Humble Pie

They say the road to hell is paved with good intentions. I can say first hand, yes it is.

My descent into the underworld began with a story. It seemed simple enough, until it became muddled with cross-cultural ideas. I plunged ahead anyway, eager to at least complete the manuscript, to prove to myself that I was capable of actually finishing something I had started. And I did finish, for better or worse.

But something was nagging me about the story. Something didn’t feel right, no matter how much I loved this little baby I had brought into the world.

So I asked for help. I sought out beta readers of all walks of life, wanting to know if what I had written was offensive in the wrong way. (The story itself is offensive, but in horror sort of way.) I got mixed responses. Some thought the story was great. Others, not so much.

I was faced with the dilemma of cultural appropriation versus appreciation. Where do we draw the line? Is there a line? Is there a way to share cultural ideas and values without causing harm? It is a very polarizing debate, and as a white person, I do not get to decide whether or not I am coming across as racist or offensive. If I cause offense, I must accept that, apologize, and work to never do that again.

I don’t have any answers regarding that issue, but I do know that as I looked at the broken and bleeding carcass of my story, my years of hard work, blood, sweat, and tears, lying in a pitiful pile on the floor, something inside me broke.

I should have seen the signs. The Morrigan and Lord Shiva, hanging around, waiting their turn to take me to places I couldn’t imagine. To slay the parts of me that needed to go, that were keeping me stunted and small. To prune the dead and decaying limbs from my trunk so I could sprout new growth. Eventually, I relented. What else was there to do?

Our society, as a whole, has lost its soul, and we the individuals feel the repercussions in our daily lives. We don’t know ourselves. We don’t know why we’re here. We feel a void, a deep longing for something more, but don’t know how to fix it. Instead we fill it with consumerism, drugs, alcohol, sex, cheap thrills, anything to numb the pain of a meaningless existence. But there is another way. We could choose to dive into the depths, to face our shadows, to uncover our souls, our true natures that were buried at an early age because they didn’t fit into societal norms. It is through this deep soul work that we can discover our meaning, our purpose, and begin to live in a way that brings true change to ourselves and our world.

Soul work is not easy. It is dying. My ego was ripped apart. It was in the way, it was keeping me from seeing the truth about the world and about myself. It was a brutal, slow, and painful death. Just when I thought I couldn’t go any lower, we went down into another level, peeled back another layer, dove deeper into the abyss.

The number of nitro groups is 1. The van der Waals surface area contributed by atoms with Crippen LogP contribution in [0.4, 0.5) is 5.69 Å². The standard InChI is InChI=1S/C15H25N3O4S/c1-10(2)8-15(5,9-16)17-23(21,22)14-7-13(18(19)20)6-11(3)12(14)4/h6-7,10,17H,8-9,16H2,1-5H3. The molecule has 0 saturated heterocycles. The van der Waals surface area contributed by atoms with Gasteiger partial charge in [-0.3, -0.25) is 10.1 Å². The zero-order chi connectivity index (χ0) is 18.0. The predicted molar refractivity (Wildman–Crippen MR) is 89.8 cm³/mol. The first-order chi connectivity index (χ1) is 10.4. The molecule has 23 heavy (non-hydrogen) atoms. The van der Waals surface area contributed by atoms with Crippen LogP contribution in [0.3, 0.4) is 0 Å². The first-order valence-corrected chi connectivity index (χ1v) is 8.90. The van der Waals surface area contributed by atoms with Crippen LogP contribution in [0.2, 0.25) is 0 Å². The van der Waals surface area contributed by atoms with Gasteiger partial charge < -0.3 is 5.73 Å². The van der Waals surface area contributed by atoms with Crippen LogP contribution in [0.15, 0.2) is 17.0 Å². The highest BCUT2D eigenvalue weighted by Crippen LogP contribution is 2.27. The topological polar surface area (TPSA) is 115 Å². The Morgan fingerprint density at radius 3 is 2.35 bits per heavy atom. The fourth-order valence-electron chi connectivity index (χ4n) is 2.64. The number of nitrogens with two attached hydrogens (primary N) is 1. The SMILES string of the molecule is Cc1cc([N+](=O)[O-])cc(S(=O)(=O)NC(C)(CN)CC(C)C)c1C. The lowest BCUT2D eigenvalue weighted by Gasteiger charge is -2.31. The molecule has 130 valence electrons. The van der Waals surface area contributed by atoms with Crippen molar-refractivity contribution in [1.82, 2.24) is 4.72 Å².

My guides dragged me through the underworld, showing me the aspects of myself that had been frozen in ice because they were “not safe” by societal standards. They were the non-conforming, feminine, wild parts of me that were threatening to the patriarchy. They were my true self that needed to be accepted, embraced, and integrated back into the whole. I learned where my true power lies, and it is not in the preening and prancing of my ego. It is in my soul. It is in the words written on my heart from the beginning, the words whispered to me by the Lady Morrigan: “Your words are your sword.”

After a literal week of hell, I asked for completion. “Finish it. Just destroy me. Get it over with.” And the next morning I received the final blow in an email. I had caused hurt. I had caused offense. And this was just a rough draft, seen by less than a dozen people. My ego did not jump to my defense, but rather accepted it was wrong. I humbly apologized, though it doesn’t seem to be enough.

The story is not dead. It can be re-written. I suppose that is the beauty of art, the beauty of our lives. They can be changed if we allow ourselves to be malleable. We don’t have to be stuck in our unyielding ways, digging in our heels and refusing to change our opinions, because dammit, it’s mine! What has died is my unhealthy ego and its need for adulation. I am not a hero. I’m just a person fumbling through this life as best as I can. I see things around me and I want to point them out to others. I want people to see, really see, each other. I want to knock down walls and quell shouting matches. But I can’t do that by shouting, too. No one will hear me.

So I sit quietly and munch on my humble pie. I contemplate the new ways to tell the same story. I listen to the people and the world around me, and I take note.


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